Sunday, September 15, 2013

Weekend Links: Smoking, Fecal Transplants for IBD, Remicade Generic, Crohnology, and Lasers for IBD

Smoking and Crohn's 
     This article studied people who smoke and use to smoke and found that patients who smoked required more treatment that non-smokers. Smokers were more likely to have strictures, receive steroids, immunosuppressants, or on anti-TNF drugs (this tells me the smokers had more moderate to severe cases of Crohn's). Last year I did a post showing that showed that smokers were more likely to require surgery than non smokers (80% increase actually). Also in that post I mentioned that at 10 years the need for repeat surgery was only 41% for nonsmokers and 70% for smokers. The policy recommendation would be to obviously stop smoking.

Fecal Transplants Treating Bowel Diseases
Early data from a study out of Canada shows that fecal transplant may help people with inflammatory bowel disease (IBD). Canada actually has the highest rate of Crohn's disease in the world. The study plans to look at 120 people (as I write this 60 patients have been treated so far). Patients are using enemas in this trial. Dr. Paul Moayyedi said that some patients have done extremely well so far and one patient was in remission for 6 months. Patient Anna Fernande has been in remission since last fall (she has ulcerative colitis). Personally I believe fecal transplants will help the people with ulcerative colitis more than Crohn's. Perhaps researchers can study why this is the case.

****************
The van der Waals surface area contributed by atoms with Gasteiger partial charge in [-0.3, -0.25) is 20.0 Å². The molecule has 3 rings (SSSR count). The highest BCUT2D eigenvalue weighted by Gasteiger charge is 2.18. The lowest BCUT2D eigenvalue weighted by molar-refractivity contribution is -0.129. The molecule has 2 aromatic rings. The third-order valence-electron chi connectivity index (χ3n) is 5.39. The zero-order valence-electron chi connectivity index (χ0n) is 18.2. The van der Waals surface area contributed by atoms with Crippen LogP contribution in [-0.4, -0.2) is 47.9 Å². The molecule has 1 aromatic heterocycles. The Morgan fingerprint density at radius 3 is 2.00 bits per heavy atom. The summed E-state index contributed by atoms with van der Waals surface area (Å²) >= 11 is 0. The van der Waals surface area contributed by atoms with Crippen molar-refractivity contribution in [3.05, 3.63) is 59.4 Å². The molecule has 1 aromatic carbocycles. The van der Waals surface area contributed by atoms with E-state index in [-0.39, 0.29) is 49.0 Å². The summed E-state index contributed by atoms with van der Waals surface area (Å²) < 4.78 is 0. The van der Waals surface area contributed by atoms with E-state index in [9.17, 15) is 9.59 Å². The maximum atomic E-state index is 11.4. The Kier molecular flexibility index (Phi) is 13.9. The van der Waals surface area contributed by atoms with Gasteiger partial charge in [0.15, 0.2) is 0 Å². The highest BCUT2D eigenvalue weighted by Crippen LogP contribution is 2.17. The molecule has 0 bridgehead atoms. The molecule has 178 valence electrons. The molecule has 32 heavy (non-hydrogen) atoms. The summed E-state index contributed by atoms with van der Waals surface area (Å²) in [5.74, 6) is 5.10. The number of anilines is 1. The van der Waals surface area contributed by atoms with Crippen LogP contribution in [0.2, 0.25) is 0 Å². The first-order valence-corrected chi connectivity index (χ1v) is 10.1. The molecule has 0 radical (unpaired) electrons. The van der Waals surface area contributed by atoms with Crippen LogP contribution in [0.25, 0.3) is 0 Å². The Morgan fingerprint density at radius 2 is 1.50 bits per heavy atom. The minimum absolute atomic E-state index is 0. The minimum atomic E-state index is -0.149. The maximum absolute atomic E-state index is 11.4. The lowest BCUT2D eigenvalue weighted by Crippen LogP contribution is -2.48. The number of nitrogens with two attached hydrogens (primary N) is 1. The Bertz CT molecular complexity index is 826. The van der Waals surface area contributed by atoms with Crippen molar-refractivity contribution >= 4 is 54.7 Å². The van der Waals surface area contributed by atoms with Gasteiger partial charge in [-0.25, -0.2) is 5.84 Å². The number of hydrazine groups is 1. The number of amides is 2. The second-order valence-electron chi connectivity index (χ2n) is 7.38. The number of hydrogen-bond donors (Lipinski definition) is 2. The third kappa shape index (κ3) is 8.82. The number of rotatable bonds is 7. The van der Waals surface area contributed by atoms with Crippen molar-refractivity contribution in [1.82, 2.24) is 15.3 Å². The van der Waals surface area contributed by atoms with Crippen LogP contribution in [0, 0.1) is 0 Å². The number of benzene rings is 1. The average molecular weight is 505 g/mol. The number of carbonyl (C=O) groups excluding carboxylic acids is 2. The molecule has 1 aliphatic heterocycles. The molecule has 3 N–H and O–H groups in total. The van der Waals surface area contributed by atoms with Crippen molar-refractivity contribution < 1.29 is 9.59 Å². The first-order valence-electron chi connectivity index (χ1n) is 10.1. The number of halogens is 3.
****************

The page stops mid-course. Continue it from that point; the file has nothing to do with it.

Remicade Going Generic?
It looks like Remicade might be going generic in Europe at least. Drug companies are given a patent to market and sell a particular drug for a decade. However, after this time period a drug then become a generic and usually the cost is substantially less. The generic and the real drug made are on the molecular level however in practice and be a little different. However, with biologics this is trickier to do since you aren't replicating a pill. Inflectra would be what is known as a biosimilar to Remicade. What is interesting is in a trial of people with rheumatoid arthritis patients actually did better under Inflectra (the biosimilar) than Remicade the more expensive drug! Inflectra also showed that is had similar side effects as Remicade. Estimates show that biosimilars could save patients $23 billion by the year 2020. However, one issue is this would only be approved in Europe and not the United States. Perhaps we should have some reciprocal approval program to where if a drug is approved in one country it can be approved in other countries.

Crohnology: Crohn's Patients Helping Other Crohn's Patients
This is a pretty good article on a website Crohnology (which I am a member of) were people with Crohn's and ulcerative colitis discuss what they prescriptions they are on and how they deal with Crohn's. The website is powerful in terms of you can track your health everyday and get a text message that asks how you are doing. Crohnology was founded in 2011 and already has over 4,200 people. Patients helping others is wonderful and there may be important knowledge in Crohnology that researchers could use to better understand this horrible disease.

Laser Peers Through Intestinal Walls
A new laser could be used to help determine if a patients needs a colonoscopy or biopsy. The technology can give doctors a more focused approach to where the biopsy needs to take place instead of guessing.

No comments:

Post a Comment